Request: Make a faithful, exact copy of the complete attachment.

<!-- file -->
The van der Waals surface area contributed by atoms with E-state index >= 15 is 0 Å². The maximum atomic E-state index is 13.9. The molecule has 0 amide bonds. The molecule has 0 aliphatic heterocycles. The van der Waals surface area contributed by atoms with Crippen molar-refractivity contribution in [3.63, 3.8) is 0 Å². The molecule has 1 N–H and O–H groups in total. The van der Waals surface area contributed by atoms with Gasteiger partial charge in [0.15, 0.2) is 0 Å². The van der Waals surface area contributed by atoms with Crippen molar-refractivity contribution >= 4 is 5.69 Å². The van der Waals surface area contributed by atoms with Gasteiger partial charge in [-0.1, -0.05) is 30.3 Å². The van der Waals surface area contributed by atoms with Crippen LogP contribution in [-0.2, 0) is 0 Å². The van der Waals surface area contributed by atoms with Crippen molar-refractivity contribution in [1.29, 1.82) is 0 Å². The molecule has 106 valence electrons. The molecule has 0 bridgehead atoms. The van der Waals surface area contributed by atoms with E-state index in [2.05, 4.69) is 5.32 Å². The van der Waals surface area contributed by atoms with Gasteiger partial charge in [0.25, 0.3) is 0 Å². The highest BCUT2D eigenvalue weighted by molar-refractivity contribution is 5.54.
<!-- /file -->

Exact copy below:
The van der Waals surface area contributed by atoms with E-state index >= 15 is 0 Å². The maximum atomic E-state index is 13.9. The molecule has 0 amide bonds. The molecule has 0 aliphatic heterocycles. The van der Waals surface area contributed by atoms with Crippen molar-refractivity contribution in [3.63, 3.8) is 0 Å². The molecule has 1 N–H and O–H groups in total. The van der Waals surface area contributed by atoms with Gasteiger partial charge in [0.15, 0.2) is 0 Å². The van der Waals surface area contributed by atoms with Crippen molar-refractivity contribution >= 4 is 5.69 Å². The van der Waals surface area contributed by atoms with Gasteiger partial charge in [-0.1, -0.05) is 30.3 Å². The van der Waals surface area contributed by atoms with Crippen LogP contribution in [-0.2, 0) is 0 Å². The van der Waals surface area contributed by atoms with Crippen molar-refractivity contribution in [1.29, 1.82) is 0 Å². The molecule has 106 valence electrons. The molecule has 0 bridgehead atoms. The van der Waals surface area contributed by atoms with E-state index in [2.05, 4.69) is 5.32 Å². The van der Waals surface area contributed by atoms with Gasteiger partial charge in [0.25, 0.3) is 0 Å². The highest BCUT2D eigenvalue weighted by molar-refractivity contribution is 5.54.